However, historical evidence has shown that this presumption of market balance does not always hold true. This discrepancy becomes particularly evident during extreme market conditions, such as market meltdowns, where an imbalance can emerge, featuring a notably higher number of short positions compared to long positions. Under such circumstances, the protocol may struggle to fulfill profit obligations for those positions due to a scarcity of liquidity resources. Levana looks to solve this problem 2 ways:
Levana Perps utilizes the services of liquidity providers (LPs). LPs offer assets that traders can use as collateral. On stablecoin-denominated trades, this collateral represents the maximum profit a trader can make on a position, thus rendering the liquidity “locked.” On non-stablecoin, crypto-denominated trades, there are no limits on potential gains for long positions.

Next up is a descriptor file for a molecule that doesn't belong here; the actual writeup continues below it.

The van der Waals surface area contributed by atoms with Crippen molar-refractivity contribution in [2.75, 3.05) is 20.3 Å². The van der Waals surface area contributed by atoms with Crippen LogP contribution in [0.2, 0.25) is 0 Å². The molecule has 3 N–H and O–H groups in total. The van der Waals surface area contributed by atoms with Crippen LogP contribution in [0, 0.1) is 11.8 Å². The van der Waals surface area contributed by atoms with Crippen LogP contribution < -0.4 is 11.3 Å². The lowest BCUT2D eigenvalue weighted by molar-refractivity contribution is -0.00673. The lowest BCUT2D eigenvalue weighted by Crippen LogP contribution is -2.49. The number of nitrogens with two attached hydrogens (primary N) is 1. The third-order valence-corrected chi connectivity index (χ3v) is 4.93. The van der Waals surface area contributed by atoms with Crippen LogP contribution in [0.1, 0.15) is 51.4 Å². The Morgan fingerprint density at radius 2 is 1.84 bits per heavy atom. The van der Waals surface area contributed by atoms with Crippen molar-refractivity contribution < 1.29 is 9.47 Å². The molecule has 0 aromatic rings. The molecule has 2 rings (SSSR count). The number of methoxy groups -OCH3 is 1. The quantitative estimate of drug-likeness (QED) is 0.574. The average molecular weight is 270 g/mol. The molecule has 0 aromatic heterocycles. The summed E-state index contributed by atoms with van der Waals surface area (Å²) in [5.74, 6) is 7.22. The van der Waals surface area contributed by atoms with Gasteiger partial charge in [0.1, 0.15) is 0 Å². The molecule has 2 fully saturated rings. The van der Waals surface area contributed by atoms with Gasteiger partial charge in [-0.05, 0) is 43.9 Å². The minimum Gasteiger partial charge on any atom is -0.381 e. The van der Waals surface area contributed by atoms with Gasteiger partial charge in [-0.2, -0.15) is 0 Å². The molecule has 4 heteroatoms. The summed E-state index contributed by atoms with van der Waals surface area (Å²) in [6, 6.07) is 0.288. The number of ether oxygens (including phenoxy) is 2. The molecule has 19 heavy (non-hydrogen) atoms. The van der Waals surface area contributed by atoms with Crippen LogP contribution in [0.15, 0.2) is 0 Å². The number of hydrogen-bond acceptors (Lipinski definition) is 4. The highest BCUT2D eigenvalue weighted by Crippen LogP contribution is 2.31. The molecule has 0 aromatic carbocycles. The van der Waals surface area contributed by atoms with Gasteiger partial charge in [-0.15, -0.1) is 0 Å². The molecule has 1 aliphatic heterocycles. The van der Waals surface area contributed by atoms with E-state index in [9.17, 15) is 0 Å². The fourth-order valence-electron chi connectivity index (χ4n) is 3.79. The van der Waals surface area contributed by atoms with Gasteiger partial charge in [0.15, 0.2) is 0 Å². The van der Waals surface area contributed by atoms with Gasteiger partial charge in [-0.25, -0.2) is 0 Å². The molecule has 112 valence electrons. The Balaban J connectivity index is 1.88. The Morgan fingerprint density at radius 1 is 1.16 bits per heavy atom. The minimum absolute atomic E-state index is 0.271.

Being an LP can be an attractive, low-risk method for gaining passive income, opening up Levana to a whole new type of market participant. LPs are essentially betting on the overall stability of the market, as their chief risk arises when markets experience extreme price movements or large liquidation events. But, by providing liquidity to both sides of a market, LPs are, in fact, contributing to market stability. We will talk more about LPs and liquidity pools in a separate section below, titled Liquidity Pools.
While having locked liquidity for stablecoin-denominated trades caps the upside for traders, fully-backed positions have positive externalities for the platform. Most importantly, the locked liquidity mechanism ensures that all positions are fully collateralized and eliminates the need for off-chain liquidation systems, which some other exchanges rely on. Levana Perps conducts liquidations directly on the blockchain, reducing its reliance on external services.